Here’s the latest of our news bulletins from the ongoing crisis at Japan’s Fukushima Daiichi nuclear power plant.

Nuclear Regulation Authority

The Nuclear Regulation Authority (NRA) admitted this week that four of its six safety experts responsible for drafting new nuclear legislation received between 3 million and 27 million yen each in payments from the nuclear power industry within the last three or four years, raising questions about their ability to remain impartial. Payments came from Nuclear Engineering Ltd. (an affiliate of Kansai Electric Power Company, known as KEPCO); Mitsubishi Heavy Industries, which manufactures nuclear reactors; Japan Atomic Power Company; a research lab affiliated with TEPCO; and Nuclear Fuel Industries, Ltd.  When asked to comment on the issue, the Secretariat of the NRA bushed off concerns, insisting that the four experts “were selected in line with regulations, and there should be thus no problem.”

Meanwhile, the Noda administration said that it would once again refrain from seeking Parliamentary approval for newly-appointed Commissioners to the NRA, including its Chairman. The NRA picks were controversial; four of the five members have received funding within the last two years, and Chair Shunichi Tanaka was previously Vice Chair of the Japan Atomic Energy Commission (JAEC), which promotes nuclear power. Chief Cabinet Secretary Osamu Fujimura freely admitted that the government fears that the Diet will fail to approve the controversial appointments, and said that the Commissioners are legally free to continue at their posts because the country remains in “a state of nuclear emergency” following the Fukushima Daiichi disaster. Meanwhile, the government insists that the situation at the Daiichi plant has stabilized, and has approved the restart of two reactors at the Oi power plant, despite public protest and outcry.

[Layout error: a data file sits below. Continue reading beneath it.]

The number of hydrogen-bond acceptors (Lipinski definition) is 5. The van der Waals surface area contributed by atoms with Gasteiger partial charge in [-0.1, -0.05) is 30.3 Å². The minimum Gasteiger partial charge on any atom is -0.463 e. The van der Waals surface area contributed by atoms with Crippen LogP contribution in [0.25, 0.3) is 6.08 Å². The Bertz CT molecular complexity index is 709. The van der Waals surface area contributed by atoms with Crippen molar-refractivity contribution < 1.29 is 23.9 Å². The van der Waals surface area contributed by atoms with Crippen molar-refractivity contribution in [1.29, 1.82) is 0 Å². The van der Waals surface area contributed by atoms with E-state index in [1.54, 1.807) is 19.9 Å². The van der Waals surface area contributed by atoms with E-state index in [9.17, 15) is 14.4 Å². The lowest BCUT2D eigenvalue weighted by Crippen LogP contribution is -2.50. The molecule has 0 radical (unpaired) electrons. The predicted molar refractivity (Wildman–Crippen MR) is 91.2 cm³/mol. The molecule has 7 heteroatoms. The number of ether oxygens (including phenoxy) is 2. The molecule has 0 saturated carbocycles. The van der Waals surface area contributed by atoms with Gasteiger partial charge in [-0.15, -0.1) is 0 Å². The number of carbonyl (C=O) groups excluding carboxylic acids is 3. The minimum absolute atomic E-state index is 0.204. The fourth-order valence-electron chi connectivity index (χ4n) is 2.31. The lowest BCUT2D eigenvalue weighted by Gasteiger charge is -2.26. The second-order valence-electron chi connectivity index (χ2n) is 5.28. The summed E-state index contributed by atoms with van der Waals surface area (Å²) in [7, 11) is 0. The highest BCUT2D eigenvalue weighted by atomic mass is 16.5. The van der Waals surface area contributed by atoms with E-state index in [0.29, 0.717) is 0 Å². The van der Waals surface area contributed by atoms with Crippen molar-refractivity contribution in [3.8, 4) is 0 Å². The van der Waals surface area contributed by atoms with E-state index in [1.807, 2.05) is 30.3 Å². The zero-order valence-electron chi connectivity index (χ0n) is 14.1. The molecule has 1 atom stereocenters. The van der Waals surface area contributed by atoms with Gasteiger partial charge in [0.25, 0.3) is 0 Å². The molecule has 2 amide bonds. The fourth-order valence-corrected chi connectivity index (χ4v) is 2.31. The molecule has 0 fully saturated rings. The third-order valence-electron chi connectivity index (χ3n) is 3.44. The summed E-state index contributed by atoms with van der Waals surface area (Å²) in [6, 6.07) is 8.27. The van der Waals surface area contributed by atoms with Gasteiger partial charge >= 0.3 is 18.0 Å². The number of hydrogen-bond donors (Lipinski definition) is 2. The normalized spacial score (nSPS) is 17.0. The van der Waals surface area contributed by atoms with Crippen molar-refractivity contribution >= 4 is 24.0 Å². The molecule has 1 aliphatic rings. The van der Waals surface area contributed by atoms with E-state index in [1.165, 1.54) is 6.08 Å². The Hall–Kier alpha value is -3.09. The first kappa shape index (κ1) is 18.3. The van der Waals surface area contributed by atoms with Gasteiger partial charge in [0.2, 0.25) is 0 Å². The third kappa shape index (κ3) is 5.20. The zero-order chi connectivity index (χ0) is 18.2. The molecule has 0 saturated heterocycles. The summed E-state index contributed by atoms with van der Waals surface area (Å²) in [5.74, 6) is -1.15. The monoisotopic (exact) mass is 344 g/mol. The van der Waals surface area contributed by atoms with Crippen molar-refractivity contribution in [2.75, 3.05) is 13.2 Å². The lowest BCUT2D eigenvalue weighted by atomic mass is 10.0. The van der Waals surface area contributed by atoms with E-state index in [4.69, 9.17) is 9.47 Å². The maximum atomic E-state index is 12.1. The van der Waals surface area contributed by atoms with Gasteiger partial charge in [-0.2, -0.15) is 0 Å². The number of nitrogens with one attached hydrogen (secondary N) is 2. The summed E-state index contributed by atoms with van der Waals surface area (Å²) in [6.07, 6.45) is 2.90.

Safety Conditions at the Oi Nuclear Power Plant

The NRA announced this week that it will postpone a decision on whether key safety components at KEPCO’s Oi nuclear power plant, including an emergency water intake channel required to cool backup diesel generators in case of power loss, are sitting atop an active fault line. Reactors there were restarted this summer at the behest of Prime Minister Yoshihiko Noda, in spite of widespread public opposition and concerns about safety.

A team of five experts appointed by the NRA, including Commissioner Kunihiko Shimazaki, who is also a seismologist, traveled to the plant in Fukui Prefecture on Friday to evaluate the seams. Scientists and other researchers have recently expressed significant concern that the so-called “F-6 fracture zone” located underneath the plant may be active, placing the country at risk for another catastrophic nuclear disaster. KEPCO, however, conducted its own survey earlier last week and continues to insist that the area is safe; it will deliver a final report on the issue in December. Japanese law prohibits operation of nuclear reactors over active fault lines. If the NRA rules that the seam is indeed active, the Oi plant could be shut down. Current government guidelines define an active fault as one that has moved within the last 120,000 to 130,000 years. However, there is reportedly talk among NRA commissioners about changing that standard to 400,000 years.